But here is the important thing. Thomas was at the time totally satisfied with my explanation. How do I know that? Well he told me so. And why should you take my word for that? Well you don’t need to. Because Steff asked Thomas to fill in a GWR witness form in support of our application. I interrupted and said that might put him in a difficult position but he disagreed and completed the form for us, including his name, email address and contact numbers (I can publish it but haven’t simply as his personal details are there, if this account is disputed though I will have to do so to prove that I am telling the truth). It is interesting that in the URI version of the story this became Thomas signing a piece of paper to verify his identity! Even more usefully at the time Thomas – an international standard ultra runner himself – gave a huge amount of very useful technical advice on how we as crew could manage Jo, particularly in light of the unusually hot weather.
Now if he had seen obvious cheating and if he had been unhappy with my explanation would he have completed a witness form and helped us with advice? Or was he happy with the explanation he had heard in the context of what he had seen and decided that we had done nothing wrong? Again think of Occams Razor…
And how did the URI react to this when it was passed up the line? Well Richard didn’t get in touch – instead Eoin Keith did. Do you think that the governing body informed us they suspected a breach of the rules and would be in touch after the event to investigate? Did they call or email and say they had heard we had an issue and what had happened, what was our side of the story? Or did they instead demand that we drop the event immediately? Sadly yes they assumed guilt from an unsubstantiated third party account without ever asking us what had happened. To my mind the real motivation for the lack of a proper enquiry or following of established sports disciplinary procedures became clear when Eoin suggested that if we were to drop our attempt at breaking his Chairman’s record with immediate effect and say it was a technical error then they would remove all reference to the attempt from their website. Yes I know, if you watched enough American cop programs you would interpret that as blackmail but I am convinced it was offered with the purest of motives…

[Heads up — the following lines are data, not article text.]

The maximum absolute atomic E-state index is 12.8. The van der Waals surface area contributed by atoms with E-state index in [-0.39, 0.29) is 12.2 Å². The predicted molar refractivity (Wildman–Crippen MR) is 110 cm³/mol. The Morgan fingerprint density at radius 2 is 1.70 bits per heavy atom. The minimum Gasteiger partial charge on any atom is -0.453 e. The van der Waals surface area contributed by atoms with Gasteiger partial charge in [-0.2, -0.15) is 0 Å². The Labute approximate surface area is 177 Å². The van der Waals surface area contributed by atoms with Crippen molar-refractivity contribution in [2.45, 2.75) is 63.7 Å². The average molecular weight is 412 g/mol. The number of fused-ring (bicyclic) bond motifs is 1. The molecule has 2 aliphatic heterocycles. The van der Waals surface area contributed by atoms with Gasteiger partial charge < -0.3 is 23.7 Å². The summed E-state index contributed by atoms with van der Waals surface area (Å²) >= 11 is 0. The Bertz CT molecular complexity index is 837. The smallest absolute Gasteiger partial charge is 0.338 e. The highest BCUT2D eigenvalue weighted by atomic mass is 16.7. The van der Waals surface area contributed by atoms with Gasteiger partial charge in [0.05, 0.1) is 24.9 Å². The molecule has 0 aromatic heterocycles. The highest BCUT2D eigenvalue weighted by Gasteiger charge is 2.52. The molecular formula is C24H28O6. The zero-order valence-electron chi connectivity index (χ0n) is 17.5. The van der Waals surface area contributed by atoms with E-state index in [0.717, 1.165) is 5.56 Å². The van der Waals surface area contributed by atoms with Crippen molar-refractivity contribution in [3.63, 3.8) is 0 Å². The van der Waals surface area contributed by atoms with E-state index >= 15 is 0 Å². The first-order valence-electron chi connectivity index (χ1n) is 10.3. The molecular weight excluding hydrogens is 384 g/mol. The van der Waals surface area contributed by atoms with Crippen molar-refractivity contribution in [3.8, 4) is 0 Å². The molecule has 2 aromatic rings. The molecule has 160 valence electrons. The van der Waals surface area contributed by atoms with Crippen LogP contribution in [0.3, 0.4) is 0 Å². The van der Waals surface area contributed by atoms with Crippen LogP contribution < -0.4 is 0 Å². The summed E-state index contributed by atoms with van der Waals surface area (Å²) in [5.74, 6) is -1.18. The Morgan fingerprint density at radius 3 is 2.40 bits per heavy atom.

The warm down
The content is still up on the URI website and Richard continues to send emails that someone with a thinner skin than mine could find upsetting. In them he continues insisting that he will sue me and everyone and anyone else who publically disagrees with him. For example my new website published an article on how to use online resources to research races and – literally within hours – I had an angry mail from him. One of many in fact, including some with his legendary sign off “yours in litigious anticipation”! I think it might be supposed to be threatening rather than pompous and faintly ridiculous but there you go. And he has also re-written the article on his website a couple of times and has even put a fairly awful photo of me! You would have thought that he would have better and more constructive things to do with his time than faff about sending those sorts of emails but there you go.
As for me I’m still rushed off my feet and trying to fit in a bit of running. I have been told I have a solid case for legal action but the reasons I didn’t before haven’t gone away – after all why raise the profile of someone whose sole contribution is always negative? Am I just as bad as him if I launch action against the likes of Eoin and Thomas? I have a bit of time yet to decide; a part of me wants to simply to put him in his place but it’s probably more hassle than it’s worth. And this article gave me a chance to close this chapter once and for all, to tell my story in a way I haven’t been able to.
So that’s it! Now you know what really happened and I have finally had a chance to counter the allegations and tell the truth about both that day and all of the associated shenanigans. It’s something I have been meaning to do for a while so it’s nice to tick it off the list. Now if only I was able to do all my other outstanding tasks (Steff tells me our bedroom needs a coat of paint…)